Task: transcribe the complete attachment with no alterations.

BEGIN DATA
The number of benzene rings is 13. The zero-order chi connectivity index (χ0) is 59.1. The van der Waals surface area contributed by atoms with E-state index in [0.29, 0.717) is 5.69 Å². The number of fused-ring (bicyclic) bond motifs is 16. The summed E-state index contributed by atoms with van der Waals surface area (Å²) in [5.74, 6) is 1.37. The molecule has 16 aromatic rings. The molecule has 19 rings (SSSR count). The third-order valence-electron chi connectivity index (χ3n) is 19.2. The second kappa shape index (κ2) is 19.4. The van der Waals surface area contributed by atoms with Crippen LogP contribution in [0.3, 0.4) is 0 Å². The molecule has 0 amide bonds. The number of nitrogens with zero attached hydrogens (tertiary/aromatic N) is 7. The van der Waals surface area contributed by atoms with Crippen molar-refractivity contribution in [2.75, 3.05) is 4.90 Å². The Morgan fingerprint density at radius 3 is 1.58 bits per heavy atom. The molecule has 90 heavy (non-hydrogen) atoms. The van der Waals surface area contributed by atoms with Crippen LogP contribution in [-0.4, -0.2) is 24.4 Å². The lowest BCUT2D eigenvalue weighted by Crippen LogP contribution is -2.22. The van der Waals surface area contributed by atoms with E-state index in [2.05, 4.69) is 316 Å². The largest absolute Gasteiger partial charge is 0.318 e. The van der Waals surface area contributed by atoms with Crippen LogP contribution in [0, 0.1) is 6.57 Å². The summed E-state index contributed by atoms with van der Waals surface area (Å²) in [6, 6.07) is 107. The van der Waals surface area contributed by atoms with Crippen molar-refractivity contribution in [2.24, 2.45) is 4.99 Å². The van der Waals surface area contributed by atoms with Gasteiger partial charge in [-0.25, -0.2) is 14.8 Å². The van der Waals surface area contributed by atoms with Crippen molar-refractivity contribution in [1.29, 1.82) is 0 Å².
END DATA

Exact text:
The number of benzene rings is 13. The zero-order chi connectivity index (χ0) is 59.1. The van der Waals surface area contributed by atoms with E-state index in [0.29, 0.717) is 5.69 Å². The number of fused-ring (bicyclic) bond motifs is 16. The summed E-state index contributed by atoms with van der Waals surface area (Å²) in [5.74, 6) is 1.37. The molecule has 16 aromatic rings. The molecule has 19 rings (SSSR count). The third-order valence-electron chi connectivity index (χ3n) is 19.2. The second kappa shape index (κ2) is 19.4. The van der Waals surface area contributed by atoms with Crippen LogP contribution in [0.3, 0.4) is 0 Å². The molecule has 0 amide bonds. The number of nitrogens with zero attached hydrogens (tertiary/aromatic N) is 7. The van der Waals surface area contributed by atoms with Crippen molar-refractivity contribution in [2.75, 3.05) is 4.90 Å². The Morgan fingerprint density at radius 3 is 1.58 bits per heavy atom. The molecule has 90 heavy (non-hydrogen) atoms. The van der Waals surface area contributed by atoms with Crippen LogP contribution in [-0.4, -0.2) is 24.4 Å². The lowest BCUT2D eigenvalue weighted by Crippen LogP contribution is -2.22. The van der Waals surface area contributed by atoms with E-state index in [2.05, 4.69) is 316 Å². The largest absolute Gasteiger partial charge is 0.318 e. The van der Waals surface area contributed by atoms with Crippen LogP contribution in [0, 0.1) is 6.57 Å². The summed E-state index contributed by atoms with van der Waals surface area (Å²) in [6, 6.07) is 107. The van der Waals surface area contributed by atoms with Crippen molar-refractivity contribution in [2.24, 2.45) is 4.99 Å². The van der Waals surface area contributed by atoms with Gasteiger partial charge in [-0.25, -0.2) is 14.8 Å². The van der Waals surface area contributed by atoms with Crippen molar-refractivity contribution in [1.29, 1.82) is 0 Å².